Cleaning of the house is important thing as it is necessary to maintain hygiene for good health of everyone staying in it.And markets have number of cleaning agents /products to keep house clean and germ free.But can these cleaning agents be cause of allergies? Lets see more about it in today’s guest post. It is about the cleaning of house and products used for it .Its Contribution post by Jenny holt , freelance writer who works for a small building services company located in Philadelphia, Pennsylvania. She is mother of two and loves nothing more than getting away from it and taking her pet Labrador Bruce for long walks, something she can do a lot more now she’s left the corporate world behind.
Jenny has written wonderful list of tips to take care about the cleaning products which are used in day today life by everyone.Please take a look and drop your comments.
Over to jenny’s post :Household Cleaners and Allergies: What’s Lurking in Your Cupboards?….”
You do all you can to keep your home clean and tidy, using the latest sprays and potions to ensure everything is spotless. However, some of these chemicals could be doing more harm than good and many household cleaners may aggravate or exacerbate allergies and intolerances. In this article is a closer look at just how dangerous some household clean ingredients can be to a child with allergies.
Cleaning products promise you sparkling surfaces, glossy furniture, and pleasant fragrances; but what they don’t tell you is that they can be even more dangerous than the dirt and bacteria you’re trying to get rid of. The risks they pose can be even greater for children, whose smaller bodies have a lower tolerance for the chemicals that cleaners contain. Several studies show that household cleaning products have contributed to a rise in asthma amongst children. So, what can you do?
Read the Ingredients List
Try cleaning products claiming to be good for those with sensitive skin, for babies, or better for the environment – these will probably have less nasty additions. It’s still important to check the list of ingredients though, “less nasty” is a relative term.
- Sodium lauryl sulphate (SLS) – this is typically found in shampoos, soaps, detergents, and toothpaste. It can damage skin and irritate eyes, and has also been linked to cancer.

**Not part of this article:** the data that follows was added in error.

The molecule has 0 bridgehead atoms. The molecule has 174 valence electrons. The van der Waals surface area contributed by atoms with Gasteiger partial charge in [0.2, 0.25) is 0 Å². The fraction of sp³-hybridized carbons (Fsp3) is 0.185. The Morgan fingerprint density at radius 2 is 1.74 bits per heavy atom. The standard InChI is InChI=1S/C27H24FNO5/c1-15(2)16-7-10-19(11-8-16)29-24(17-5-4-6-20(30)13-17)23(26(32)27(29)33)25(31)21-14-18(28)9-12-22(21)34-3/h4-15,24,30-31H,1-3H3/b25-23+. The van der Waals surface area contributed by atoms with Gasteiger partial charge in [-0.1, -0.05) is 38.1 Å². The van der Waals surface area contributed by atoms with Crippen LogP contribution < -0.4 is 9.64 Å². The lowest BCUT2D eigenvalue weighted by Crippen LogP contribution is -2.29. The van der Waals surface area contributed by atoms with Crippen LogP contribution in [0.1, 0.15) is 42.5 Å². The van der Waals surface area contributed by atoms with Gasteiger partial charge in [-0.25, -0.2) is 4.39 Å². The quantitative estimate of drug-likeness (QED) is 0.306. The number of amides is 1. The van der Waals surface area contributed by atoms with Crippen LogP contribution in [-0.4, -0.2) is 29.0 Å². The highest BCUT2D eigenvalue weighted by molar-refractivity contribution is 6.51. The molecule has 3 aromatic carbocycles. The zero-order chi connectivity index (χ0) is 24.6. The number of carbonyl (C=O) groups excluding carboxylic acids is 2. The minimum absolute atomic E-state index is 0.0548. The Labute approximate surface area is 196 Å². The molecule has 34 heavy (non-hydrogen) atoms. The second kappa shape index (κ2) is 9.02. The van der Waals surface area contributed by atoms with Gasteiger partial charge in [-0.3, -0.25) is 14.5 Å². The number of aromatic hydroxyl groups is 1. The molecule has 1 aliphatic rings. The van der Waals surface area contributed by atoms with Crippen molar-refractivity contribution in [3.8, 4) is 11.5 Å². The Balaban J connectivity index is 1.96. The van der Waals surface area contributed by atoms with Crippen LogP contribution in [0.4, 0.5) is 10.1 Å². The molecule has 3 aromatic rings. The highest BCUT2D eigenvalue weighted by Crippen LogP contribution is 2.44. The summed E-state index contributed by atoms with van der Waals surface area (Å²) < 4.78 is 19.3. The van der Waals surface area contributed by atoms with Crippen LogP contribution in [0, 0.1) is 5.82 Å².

- Formaldehyde – often present in paint, varnish, and furniture cleaning products. It can cause damage to the airways and has been linked to nose and throat cancer.
- Ammonia – check your window and glass cleaners, as well as products for ovens and toilets, as ammonia is a powerful irritant.
- Avoid anything with a particularly strong fragrance or aerosol sprays which pump particles into the air – these are a top allergy trigger.
What You Can Use Instead
Plenty of alternative cleaning options are available, which should help minimize allergy flare-ups and reduce the chance of you or your kids developing a more serious condition.
- Use natural ingredients for cleaning: vinegar is great for glass, or mix with salt for a surface cleaner. Lemon juice is good for limescale build-ups, or mix it with vegetable oil for a great furniture polish.
- Wash bedding and your kids’ soft toys regularly, at the hottest temperature it can handle.
- Baking soda is fantastic for cleaning baby bottles and deodorizing carpets.
- Opt for natural soaps and shampoos, or ones which clearly state they are ‘SLS and paraben free’. ‘Baby shampoo’ should have less harsh chemicals and can be used by the whole family.
- Use dusters and brushes which collect the dust rather than just stirring it up.
- For a fresh fragrance, try a bunch of natural spices like cinnamon or cloves.
Safety and Medical Attention
Using natural cleaning products is a great way to minimize health risks to your family, but it is still important to store them securely and safely. While not as bad as bleach or formaldehyde, drinking a bottle of vinegar could still make your child seriously ill, so always seek medical attention if necessary.
photo credit: Arlington County clean hands via photopin (license)